Last updated Aug. 17, 2021
With over 3,500 miles of coastline, a lively atmosphere filled with Cuban cocktails, cigars, and music, and plenty of classic American cars, Cuba is an exciting place for visitors to explore. But in order to access this country, you'll need travel insurance.
Travel insurance is required for Cuba
Since a declaration made in May 2010, the government of Cuba requires all foreign visitors to purchase travel health insurance. The rule applies to all travelers from overseas as well as Cubans living abroad.
Before visiting Cuba, travelers should make sure they have adequate travel medical coverage. Cuban authorities won't allow anyone with outstanding medical bills leave the country, so travel medical insurance for Cuba is not only highly recommended, but it's mandatory.
COVID-19 in Cuba
Cuba has been hit hard with COVD-19 infections since the start of the pandemic. The CDC places Cuba at a Level 4. This is the highest level designation, meaning there's a very high level of COVID-19 in the country. It's strongly recommended that travelers avoid all travel to Cuba.
At this time, masks are still required in public places. The U.S. requires all citizens and residents traveling to Cuba to test negative for COVID within 72 hours of their return flight. All travelers to Cuba are required to complete a health declaration card before entering Cuba. Upon arrival, travelers are required to take a mandatory PCR test at their entry point, followed by a mandatory period of self-isolation that can be done in a participating hotel, until they receive two negative test results.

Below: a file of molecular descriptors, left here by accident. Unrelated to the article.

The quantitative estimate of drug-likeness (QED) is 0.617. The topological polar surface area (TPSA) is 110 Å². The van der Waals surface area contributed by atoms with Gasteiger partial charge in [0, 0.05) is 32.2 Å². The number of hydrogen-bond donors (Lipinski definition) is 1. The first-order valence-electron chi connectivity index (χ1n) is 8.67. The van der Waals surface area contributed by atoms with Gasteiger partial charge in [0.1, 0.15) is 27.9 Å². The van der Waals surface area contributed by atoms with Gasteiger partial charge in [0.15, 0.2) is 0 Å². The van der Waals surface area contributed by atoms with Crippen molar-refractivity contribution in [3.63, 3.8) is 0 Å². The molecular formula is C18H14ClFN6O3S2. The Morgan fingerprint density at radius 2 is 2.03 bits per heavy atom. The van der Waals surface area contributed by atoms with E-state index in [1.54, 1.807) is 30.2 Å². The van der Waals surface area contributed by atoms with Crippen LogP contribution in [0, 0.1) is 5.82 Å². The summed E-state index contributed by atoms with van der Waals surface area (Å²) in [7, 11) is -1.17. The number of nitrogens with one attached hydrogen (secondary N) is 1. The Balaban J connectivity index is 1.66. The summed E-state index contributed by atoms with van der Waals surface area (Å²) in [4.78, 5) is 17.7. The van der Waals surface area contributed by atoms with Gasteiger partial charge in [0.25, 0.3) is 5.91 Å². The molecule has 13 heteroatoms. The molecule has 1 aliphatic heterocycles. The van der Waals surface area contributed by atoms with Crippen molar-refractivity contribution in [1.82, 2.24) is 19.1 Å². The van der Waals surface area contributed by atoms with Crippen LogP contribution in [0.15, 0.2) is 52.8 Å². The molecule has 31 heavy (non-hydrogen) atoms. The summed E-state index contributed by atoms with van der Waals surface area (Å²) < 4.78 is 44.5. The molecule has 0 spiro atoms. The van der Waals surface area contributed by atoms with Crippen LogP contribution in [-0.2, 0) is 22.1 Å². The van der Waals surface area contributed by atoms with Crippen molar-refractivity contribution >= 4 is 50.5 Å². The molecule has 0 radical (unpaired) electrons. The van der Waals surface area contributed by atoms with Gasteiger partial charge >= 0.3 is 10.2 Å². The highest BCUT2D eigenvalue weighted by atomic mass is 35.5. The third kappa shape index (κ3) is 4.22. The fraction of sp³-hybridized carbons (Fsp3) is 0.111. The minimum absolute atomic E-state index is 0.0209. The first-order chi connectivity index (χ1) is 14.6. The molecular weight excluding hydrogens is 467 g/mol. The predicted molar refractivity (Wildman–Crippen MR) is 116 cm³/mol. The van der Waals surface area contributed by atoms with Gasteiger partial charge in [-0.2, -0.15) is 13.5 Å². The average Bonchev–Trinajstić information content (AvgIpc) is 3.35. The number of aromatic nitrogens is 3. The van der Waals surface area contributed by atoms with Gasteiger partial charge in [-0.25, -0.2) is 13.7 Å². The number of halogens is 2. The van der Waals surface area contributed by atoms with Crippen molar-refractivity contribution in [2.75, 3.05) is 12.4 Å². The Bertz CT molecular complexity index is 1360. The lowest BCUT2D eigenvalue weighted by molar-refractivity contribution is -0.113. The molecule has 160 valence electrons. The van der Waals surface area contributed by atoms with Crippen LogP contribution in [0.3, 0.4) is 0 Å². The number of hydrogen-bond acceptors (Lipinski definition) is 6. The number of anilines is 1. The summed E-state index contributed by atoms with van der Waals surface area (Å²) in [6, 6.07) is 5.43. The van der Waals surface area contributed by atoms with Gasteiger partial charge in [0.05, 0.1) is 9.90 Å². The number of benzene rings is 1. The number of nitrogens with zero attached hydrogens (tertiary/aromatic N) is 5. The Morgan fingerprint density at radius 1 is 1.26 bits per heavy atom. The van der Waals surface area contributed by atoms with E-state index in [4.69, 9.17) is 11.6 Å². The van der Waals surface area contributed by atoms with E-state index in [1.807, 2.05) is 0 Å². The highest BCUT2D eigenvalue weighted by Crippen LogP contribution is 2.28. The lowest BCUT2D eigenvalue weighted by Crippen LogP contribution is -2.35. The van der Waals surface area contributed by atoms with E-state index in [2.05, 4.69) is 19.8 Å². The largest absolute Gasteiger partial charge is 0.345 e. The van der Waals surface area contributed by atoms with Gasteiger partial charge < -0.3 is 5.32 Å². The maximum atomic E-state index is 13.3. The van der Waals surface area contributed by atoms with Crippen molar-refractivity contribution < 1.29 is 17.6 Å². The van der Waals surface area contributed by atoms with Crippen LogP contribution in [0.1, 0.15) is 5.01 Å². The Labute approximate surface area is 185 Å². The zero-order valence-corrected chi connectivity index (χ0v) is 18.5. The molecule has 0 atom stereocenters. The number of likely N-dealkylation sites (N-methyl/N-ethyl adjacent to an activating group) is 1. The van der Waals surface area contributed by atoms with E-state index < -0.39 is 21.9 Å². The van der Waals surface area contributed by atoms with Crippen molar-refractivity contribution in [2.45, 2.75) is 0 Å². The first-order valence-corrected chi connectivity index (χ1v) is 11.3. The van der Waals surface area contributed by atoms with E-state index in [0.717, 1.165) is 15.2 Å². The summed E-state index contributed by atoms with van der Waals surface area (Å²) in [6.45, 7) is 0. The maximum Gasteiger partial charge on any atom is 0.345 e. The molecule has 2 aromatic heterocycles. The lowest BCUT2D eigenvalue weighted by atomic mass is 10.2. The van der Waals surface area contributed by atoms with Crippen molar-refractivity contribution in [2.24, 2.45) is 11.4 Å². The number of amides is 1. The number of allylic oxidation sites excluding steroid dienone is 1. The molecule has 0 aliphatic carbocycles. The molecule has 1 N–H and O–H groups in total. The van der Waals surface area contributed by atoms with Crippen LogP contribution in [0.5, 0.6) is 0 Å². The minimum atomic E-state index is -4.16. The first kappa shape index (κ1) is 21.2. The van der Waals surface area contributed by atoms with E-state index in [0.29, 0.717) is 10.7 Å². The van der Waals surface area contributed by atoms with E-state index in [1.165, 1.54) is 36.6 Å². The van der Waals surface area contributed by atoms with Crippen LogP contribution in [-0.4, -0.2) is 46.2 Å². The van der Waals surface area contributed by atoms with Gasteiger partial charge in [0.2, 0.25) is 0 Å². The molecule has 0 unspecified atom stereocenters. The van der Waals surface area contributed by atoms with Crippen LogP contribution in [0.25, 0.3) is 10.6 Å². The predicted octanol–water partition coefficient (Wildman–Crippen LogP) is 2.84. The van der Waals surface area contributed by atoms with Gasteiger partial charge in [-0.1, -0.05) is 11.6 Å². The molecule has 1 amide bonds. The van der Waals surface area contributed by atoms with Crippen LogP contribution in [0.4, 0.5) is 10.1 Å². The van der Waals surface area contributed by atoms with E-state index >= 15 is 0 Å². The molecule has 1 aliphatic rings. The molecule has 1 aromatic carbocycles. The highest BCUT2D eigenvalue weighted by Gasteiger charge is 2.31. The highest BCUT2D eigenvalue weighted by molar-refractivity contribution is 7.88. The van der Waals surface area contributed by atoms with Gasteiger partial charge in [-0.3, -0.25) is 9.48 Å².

For the most up-to-date information, be sure to visit Cuba's official tourism website official tourism website.
Health & Safety tips
Although Cuba is a fun and lively place, there are certain things you shouldn't do in order to stay safe. Since Cuba is a community country despite recent reforms, you shouldn't talk about politics while you're in public. The government doesn't tolerate any type of criticism, and talking poorly about the government could land you in a confrontation with the police.
The other important safety tip is to distinguish between the blue and orange casas. Foreigners and tourists are only allowed to stay in the casas that have a blue sign outside. The orange casas are meant for Cuban citizens. Both you and the owner of the hotel / hostel can get in trouble if you stay in the wrong place.
- Chickenpox (Varicella)
- Flu (influenza)
- Measles-Mumps-Rubella (MMR)
- Hepatitis A
- Hepatitis B
Visas and Documentation
Any foreign citizen coming to Cuba is required to obtain a Cuban visa prior to their arrival in the country. This is known as a "tourist card". It's valid for a single entry and allows the individual to stay in Cuba for up to 30 days.